Earlier this year we were all blown away to discover that the human nose can detect some trillion different smells so it won’t surprise you to read that my nose was working overtime during a recent visit to the Grand Canyon National Park! While there we got to experience a pretty sweet combination of ozone, essential oils, and soil bacteria wafting up our nostrils as our eyes beheld the wonder that is the kaibab a Navajo word meaning “mountains lying upside down.”
Petrichor is the smell of rain on dry ground, and in the high mountains of the desert Southwest dry ground is quite common. The smell is actually a combination of aromas:
- geosmin – a byproduct of soil bacteria
- ozone – during lightning strikes
- essential oils
As an aromatherapist, I am most interested in the latter ingredient, but altogether the smell of rain is pretty wonderful!
The essential oil molecules I was breathing in while hiking the South Rim were coming from several different evergreen trees:
Ponderosa Pine (Pinus ponderosa), that beautiful, tall pine tree that I grew up with in Northern New Mexico is held very dear to my heart. The essential oil of Ponderosa Pine has a large percentage of alpha and beta pinene which contributes to its antioxidant and anti-infectious properties.
Utah Juniper (Juniperus osteosperma), another tree I grew up with, has these beautiful little blue-green berries on them. We used to boil the needles and serve it as a tea with local honey to soothe stomach complaints on the advice of a folkhealer friend when I was a child. The esters found in Utah Juniper make this essential oil a little sweeter to the nostrils. Therapeutic actions include support for the digestive and lymphatic systems, it’s a good toning essential oil for mind and body I find.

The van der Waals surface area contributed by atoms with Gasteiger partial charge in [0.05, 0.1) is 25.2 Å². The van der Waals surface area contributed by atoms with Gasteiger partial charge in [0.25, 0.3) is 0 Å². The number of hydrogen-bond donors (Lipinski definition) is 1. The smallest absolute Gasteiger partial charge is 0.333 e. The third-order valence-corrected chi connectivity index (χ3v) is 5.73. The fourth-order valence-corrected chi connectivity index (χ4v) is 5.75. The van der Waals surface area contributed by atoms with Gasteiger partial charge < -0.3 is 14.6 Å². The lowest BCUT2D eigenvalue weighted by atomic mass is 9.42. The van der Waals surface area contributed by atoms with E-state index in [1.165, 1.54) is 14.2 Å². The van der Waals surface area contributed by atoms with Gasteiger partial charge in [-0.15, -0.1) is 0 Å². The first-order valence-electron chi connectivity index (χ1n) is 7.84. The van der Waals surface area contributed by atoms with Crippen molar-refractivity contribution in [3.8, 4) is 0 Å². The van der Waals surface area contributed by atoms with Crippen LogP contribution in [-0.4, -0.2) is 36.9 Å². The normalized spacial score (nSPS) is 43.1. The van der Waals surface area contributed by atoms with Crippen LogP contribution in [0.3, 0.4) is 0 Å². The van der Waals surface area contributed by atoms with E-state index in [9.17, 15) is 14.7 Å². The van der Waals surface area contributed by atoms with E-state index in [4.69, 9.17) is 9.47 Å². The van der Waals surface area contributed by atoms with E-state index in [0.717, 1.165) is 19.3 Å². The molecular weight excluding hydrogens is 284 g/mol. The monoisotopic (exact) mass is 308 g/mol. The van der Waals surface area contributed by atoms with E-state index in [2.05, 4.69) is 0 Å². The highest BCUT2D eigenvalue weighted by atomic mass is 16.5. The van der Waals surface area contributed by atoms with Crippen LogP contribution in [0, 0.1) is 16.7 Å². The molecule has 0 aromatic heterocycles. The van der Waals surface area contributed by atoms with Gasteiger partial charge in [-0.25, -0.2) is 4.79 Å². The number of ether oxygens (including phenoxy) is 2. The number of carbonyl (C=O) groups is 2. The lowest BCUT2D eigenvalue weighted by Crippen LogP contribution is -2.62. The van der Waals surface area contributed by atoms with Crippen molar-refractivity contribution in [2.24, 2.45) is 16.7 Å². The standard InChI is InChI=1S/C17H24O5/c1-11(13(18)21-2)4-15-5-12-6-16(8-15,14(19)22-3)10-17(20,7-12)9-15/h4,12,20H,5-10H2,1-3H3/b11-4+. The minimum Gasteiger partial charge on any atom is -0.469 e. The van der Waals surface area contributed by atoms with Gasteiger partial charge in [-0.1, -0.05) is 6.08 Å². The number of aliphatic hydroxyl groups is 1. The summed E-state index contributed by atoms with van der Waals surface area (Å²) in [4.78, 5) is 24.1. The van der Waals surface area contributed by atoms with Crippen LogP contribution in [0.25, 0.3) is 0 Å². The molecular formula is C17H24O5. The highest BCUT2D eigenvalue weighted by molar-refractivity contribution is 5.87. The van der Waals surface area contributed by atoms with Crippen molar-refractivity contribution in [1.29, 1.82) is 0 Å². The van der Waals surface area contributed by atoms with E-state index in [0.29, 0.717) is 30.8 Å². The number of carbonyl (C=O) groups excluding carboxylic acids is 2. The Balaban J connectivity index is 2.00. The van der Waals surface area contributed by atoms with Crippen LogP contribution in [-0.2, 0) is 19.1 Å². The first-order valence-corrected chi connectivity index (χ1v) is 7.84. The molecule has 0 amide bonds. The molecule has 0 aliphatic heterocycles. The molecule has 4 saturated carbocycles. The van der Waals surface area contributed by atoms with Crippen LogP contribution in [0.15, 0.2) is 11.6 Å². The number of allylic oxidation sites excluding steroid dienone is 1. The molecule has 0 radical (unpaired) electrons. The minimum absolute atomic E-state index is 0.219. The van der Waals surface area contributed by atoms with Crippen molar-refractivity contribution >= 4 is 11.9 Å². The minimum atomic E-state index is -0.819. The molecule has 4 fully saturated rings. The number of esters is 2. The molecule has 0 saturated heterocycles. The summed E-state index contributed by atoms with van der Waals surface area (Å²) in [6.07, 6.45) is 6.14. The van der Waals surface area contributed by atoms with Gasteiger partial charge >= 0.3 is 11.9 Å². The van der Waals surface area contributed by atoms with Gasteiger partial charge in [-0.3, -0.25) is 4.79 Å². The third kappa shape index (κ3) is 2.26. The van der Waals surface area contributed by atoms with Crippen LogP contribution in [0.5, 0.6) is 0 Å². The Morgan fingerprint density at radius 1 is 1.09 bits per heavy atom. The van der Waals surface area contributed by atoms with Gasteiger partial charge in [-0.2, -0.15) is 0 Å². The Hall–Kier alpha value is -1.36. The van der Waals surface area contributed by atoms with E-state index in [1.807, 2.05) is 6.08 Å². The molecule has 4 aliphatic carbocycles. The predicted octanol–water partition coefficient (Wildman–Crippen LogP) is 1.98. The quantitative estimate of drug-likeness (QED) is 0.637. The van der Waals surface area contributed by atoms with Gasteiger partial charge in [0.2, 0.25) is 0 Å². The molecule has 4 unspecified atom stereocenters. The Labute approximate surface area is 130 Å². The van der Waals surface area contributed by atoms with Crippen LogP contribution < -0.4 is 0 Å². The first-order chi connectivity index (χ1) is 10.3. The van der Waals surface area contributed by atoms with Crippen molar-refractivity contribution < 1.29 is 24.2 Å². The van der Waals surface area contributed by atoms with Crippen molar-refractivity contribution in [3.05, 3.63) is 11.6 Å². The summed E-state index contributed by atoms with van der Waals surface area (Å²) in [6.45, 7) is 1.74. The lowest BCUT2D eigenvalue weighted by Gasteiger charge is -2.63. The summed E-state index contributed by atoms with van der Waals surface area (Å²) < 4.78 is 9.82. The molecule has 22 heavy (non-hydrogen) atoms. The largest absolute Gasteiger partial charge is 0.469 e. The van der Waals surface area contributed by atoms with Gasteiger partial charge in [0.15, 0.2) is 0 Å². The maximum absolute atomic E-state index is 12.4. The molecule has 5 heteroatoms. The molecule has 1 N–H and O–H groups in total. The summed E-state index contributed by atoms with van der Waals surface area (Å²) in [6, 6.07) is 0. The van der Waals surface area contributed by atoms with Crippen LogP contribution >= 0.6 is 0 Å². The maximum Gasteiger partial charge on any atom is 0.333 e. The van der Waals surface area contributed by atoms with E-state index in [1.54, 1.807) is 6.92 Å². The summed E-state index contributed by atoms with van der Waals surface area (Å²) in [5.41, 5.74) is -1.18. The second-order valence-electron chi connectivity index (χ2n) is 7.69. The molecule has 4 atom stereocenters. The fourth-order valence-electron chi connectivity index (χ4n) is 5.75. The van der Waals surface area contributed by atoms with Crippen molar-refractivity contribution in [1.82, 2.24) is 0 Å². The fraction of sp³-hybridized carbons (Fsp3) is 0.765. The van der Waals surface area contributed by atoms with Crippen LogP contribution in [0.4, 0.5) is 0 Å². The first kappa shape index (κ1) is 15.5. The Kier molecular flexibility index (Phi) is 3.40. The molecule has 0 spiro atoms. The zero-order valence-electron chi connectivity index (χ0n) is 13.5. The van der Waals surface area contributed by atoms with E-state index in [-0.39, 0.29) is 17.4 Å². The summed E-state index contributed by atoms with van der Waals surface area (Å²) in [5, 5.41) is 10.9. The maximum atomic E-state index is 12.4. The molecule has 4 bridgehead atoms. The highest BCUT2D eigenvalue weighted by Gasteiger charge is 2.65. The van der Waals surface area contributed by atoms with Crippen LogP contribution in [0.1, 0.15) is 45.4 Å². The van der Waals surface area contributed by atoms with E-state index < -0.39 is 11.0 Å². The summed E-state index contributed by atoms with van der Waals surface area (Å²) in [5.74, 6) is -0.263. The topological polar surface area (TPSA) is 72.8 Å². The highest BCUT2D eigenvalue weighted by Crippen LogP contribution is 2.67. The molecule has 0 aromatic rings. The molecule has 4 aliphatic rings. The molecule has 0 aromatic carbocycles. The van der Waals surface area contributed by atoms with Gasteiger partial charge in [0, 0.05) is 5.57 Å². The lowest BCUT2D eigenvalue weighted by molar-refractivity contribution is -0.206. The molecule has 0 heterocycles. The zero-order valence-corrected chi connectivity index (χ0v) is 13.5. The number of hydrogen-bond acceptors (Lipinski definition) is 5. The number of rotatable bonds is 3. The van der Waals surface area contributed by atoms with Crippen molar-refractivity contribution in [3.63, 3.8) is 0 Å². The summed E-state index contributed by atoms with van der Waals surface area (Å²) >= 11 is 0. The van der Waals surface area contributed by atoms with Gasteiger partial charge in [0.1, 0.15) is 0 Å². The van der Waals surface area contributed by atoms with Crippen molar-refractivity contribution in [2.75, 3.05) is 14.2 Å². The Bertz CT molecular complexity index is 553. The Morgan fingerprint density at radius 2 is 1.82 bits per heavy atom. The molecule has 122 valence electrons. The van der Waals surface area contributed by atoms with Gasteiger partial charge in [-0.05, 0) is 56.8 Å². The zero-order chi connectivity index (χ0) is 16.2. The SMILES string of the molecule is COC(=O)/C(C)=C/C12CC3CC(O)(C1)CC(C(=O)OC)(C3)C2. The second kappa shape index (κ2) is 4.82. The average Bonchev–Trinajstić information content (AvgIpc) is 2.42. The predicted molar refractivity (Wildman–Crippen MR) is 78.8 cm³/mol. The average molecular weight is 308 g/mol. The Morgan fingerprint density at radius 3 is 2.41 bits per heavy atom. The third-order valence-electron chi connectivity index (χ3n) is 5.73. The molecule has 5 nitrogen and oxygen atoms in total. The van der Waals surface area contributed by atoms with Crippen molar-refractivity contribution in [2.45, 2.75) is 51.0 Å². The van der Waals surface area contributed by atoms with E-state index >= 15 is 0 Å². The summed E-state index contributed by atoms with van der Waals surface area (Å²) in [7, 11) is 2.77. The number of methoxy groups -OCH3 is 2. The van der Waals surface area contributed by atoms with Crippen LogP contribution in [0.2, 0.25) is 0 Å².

Pinon Pine (Pinus edulis), sometimes also spelled Pinion and Pinyon, this pine tree is another childhood favorite of mine. Every 3-5 years we’d get a really good rainy season in the Sangre de Cristo mountains in New Mexico and that year we’d be competing with the chipmunks, squirrels, and other creatures for the high-energy pine nuts. I’d help Mom drape old sheets under a few trees and the nuts would fall on those sheets for us to collect the next morning. Compared to the Ponderosa Pine the Pinon Pine has a lot more alpha pinene but the esters in this oil give a gentler greeting to the nostrils – a little sweet top-note before the terpenic, resinous notes follow. The resin was traditionally used for respiratory support and in wound healing. We used to use the resin in a “dancing leg tincture” when I was training in herbal medicine many moons ago in Taos.
We had a wonderful experience exploring the South Rim of the Grand Canyon during our trip and came home with some great memories and beautiful photographs. For a really cool read check out Robert Tisserand’s article on research related to essential oils and global warming, neat stuff I tell ya’!
Leave a Reply